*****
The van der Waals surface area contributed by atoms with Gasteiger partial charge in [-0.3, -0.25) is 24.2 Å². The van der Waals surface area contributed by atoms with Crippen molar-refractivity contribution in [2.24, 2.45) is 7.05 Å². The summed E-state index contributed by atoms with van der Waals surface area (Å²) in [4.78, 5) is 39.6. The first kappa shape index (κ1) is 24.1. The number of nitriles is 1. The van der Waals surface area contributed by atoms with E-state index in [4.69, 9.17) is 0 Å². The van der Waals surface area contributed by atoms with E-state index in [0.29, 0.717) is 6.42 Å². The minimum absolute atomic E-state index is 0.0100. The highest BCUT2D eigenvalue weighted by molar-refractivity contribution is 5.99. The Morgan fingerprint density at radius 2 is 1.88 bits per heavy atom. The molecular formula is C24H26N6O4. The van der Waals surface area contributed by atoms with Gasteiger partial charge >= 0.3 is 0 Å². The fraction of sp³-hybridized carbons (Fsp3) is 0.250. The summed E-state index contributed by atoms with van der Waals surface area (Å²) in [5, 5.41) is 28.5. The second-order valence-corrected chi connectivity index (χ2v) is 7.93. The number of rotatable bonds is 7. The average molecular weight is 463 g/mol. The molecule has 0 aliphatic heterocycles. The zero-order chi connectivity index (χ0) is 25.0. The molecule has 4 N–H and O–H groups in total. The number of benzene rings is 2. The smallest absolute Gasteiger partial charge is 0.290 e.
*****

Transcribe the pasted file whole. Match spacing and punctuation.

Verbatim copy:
The van der Waals surface area contributed by atoms with Gasteiger partial charge in [-0.3, -0.25) is 24.2 Å². The van der Waals surface area contributed by atoms with Crippen molar-refractivity contribution in [2.24, 2.45) is 7.05 Å². The summed E-state index contributed by atoms with van der Waals surface area (Å²) in [4.78, 5) is 39.6. The first kappa shape index (κ1) is 24.1. The number of nitriles is 1. The van der Waals surface area contributed by atoms with E-state index in [4.69, 9.17) is 0 Å². The van der Waals surface area contributed by atoms with E-state index in [0.29, 0.717) is 6.42 Å². The minimum absolute atomic E-state index is 0.0100. The highest BCUT2D eigenvalue weighted by molar-refractivity contribution is 5.99. The Morgan fingerprint density at radius 2 is 1.88 bits per heavy atom. The molecular formula is C24H26N6O4. The van der Waals surface area contributed by atoms with Gasteiger partial charge >= 0.3 is 0 Å². The fraction of sp³-hybridized carbons (Fsp3) is 0.250. The summed E-state index contributed by atoms with van der Waals surface area (Å²) in [5, 5.41) is 28.5. The second-order valence-corrected chi connectivity index (χ2v) is 7.93. The number of rotatable bonds is 7. The average molecular weight is 463 g/mol. The molecule has 0 aliphatic heterocycles. The zero-order chi connectivity index (χ0) is 25.0. The molecule has 4 N–H and O–H groups in total. The number of benzene rings is 2. The smallest absolute Gasteiger partial charge is 0.290 e.